United States: SALT Top Stories Of 2014

Finally, after much anticipation, tax reform has become reality this year in several high-profile jurisdictions including New York, the District of Columbia, and Rhode Island. The significant changes implemented by these "blue states" include modifications which follow the general trend towards single sales factor apportionment and market-based sourcing for sales of other than tangible personal property. New York is the prime example of a state enacting major tax reform legislation, but other states enacted or evaluated significant tax reform during 2014, and other states are certain to consider tax reform measures during 2015.

As the economy continues to improve, budgets at the state level generally seem to have become somewhat more stable. While many states appeared to be grappling for every dollar a few years ago, most appear to have breathed a collective sigh of relief, as evident from the lack of legislative action on the sales tax front. One exception to the relative lack of action lies in the efforts expended to impose nexus and ensure collection of sales tax by remote seller retailers.

The Multistate Tax Commission (MTC), as expected, formally adopted amendments to key provisions of Article IV of the Multistate Tax Compact.1 These amendments address various topics including apportionment factor weighting, the definition of business income, the adoption of market-based sourcing, the definition of sales, and alternative apportionment. Notably, many of these topics were also key elements in significant controversies this year. As discussed in detail below, the Michigan Supreme Court issued a much-anticipated decision in IBM2 regarding the availability of a three-factor apportionment election to taxpayers under the Multistate Tax Compact, which led directly to enactment of questionable retroactive legislation intended to mitigate the financial impact of the decision. Further, the Tennessee Court of Appeals issued a decision addressing the use of alternative apportionment and Mississippi lawmakers adopted legislation addressing last year's Equifax3 decision.

Other key state and local developments this year include three separate hearings at the United States Supreme Court addressing state and local tax issues, the use of central assessment to maximize property tax collections, and the continued use of incentives to drive business development.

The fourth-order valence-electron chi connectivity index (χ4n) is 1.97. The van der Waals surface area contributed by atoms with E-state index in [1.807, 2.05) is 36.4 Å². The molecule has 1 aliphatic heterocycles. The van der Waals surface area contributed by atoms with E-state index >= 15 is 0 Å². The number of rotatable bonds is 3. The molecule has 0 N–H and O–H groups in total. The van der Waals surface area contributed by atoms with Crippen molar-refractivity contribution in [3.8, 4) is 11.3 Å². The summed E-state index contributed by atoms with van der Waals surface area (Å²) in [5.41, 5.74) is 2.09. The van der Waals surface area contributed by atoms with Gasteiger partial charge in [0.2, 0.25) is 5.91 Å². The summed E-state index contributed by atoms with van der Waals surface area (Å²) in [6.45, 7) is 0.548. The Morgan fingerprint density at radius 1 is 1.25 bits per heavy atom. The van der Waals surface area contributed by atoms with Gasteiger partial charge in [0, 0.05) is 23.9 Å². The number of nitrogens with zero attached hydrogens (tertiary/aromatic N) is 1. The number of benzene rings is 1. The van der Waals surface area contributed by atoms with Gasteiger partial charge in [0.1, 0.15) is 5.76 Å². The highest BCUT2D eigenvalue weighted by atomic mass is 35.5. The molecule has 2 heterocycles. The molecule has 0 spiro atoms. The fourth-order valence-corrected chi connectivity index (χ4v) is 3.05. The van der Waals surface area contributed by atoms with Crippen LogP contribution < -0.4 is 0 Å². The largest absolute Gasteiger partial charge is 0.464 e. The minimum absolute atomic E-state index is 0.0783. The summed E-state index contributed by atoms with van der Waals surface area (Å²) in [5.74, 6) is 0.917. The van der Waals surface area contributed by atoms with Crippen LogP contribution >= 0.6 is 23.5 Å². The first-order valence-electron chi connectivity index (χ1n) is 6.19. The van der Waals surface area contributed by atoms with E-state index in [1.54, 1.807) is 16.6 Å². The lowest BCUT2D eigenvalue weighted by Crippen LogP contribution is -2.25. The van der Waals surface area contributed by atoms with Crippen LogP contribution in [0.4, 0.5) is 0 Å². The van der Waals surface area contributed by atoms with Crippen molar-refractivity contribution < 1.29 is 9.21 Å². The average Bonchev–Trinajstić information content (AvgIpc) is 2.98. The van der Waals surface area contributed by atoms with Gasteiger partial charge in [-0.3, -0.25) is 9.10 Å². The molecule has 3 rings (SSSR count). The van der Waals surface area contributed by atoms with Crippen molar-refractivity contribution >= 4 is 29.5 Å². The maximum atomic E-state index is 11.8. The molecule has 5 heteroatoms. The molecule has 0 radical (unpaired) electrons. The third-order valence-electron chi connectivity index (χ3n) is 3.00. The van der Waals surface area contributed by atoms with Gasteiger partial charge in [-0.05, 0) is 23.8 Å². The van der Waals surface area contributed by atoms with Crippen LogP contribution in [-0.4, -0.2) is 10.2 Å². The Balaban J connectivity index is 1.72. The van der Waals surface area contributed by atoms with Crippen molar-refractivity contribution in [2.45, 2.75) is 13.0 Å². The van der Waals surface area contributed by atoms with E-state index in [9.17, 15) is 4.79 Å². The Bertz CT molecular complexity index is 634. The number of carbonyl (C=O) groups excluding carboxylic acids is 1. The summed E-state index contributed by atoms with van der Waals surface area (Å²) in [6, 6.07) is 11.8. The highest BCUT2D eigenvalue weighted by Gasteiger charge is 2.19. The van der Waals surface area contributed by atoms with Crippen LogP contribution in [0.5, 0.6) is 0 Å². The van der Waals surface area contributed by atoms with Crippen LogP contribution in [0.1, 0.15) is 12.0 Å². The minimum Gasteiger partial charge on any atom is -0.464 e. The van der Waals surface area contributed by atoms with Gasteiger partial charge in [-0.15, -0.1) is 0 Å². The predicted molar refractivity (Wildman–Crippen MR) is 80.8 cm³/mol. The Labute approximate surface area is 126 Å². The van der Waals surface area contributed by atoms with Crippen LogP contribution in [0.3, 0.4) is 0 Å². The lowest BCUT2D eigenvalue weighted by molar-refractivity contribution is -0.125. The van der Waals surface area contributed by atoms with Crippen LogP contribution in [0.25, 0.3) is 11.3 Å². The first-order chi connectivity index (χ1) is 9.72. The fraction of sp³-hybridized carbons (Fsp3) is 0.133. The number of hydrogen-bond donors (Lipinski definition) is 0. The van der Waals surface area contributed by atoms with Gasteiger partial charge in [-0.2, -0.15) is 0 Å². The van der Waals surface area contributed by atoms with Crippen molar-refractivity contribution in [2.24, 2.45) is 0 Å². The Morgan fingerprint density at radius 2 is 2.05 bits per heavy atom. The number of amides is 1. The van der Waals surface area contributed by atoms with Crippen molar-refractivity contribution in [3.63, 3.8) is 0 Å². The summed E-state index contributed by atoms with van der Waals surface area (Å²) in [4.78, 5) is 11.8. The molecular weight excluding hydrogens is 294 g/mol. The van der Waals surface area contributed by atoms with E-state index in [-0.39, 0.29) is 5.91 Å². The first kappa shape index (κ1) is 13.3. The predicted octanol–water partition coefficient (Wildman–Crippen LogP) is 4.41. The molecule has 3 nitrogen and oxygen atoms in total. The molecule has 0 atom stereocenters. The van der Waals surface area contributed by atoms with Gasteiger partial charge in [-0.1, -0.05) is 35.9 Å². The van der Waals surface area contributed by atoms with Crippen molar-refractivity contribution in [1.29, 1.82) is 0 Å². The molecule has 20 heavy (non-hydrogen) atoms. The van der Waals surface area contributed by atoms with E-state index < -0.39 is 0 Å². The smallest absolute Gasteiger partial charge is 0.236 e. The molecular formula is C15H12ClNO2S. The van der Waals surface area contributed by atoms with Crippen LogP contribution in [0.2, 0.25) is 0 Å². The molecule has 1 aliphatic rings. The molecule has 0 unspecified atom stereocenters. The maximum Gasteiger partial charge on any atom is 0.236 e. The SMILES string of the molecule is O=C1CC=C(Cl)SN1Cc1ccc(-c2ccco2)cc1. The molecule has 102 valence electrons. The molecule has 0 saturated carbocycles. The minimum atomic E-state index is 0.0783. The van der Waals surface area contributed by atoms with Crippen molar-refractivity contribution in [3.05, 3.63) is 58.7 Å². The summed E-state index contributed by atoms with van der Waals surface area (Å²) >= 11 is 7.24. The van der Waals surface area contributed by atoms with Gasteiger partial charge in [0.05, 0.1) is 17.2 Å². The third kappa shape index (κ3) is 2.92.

1. Massive tax reform in New York

The transformative changes to New York's tax structure enacted in the FY14-15 budget,4 most of which are scheduled to take place for tax years beginning on or after January 1, 2015, are likely to substantially impact many taxpayers' ultimate corporate tax liability in the Empire State.5 The most material changes include the application of economic nexus, a merger of the banking corporation tax into the corporation franchise tax, adjustments to the bases on which the corporation franchise tax is calculated, the imposition of a mandatory unitary combined reporting system, substantial changes to the sourcing of sales for purposes of apportionment, a decrease in the state-level corporate franchise tax rate, and the creation of various tax incentives and rate reductions for "qualified manufacturers" in the state.

The economic nexus concept has been incorporated into numerous corporate income tax regimes in the past several years, and is intended to subject corporations that have no physical presence in a state to the corporate income tax if significant amounts of sales are sourced to the state (and such activity is not protected by P.L. 86-272). Corporations will now be taxable in New York for purposes of the corporation franchise tax and the metropolitan tax (MTA) surcharge if they derive $1 million or more of receipts from activity in New York.6 A corporation that is part of a combined group and has receipts derived from New York of less than $1 million but more than $10,000 satisfies the threshold requirement for combined reporting if the New York receipts of all group members who individually exceed $10,000 equal $1 million or more in the aggregate.7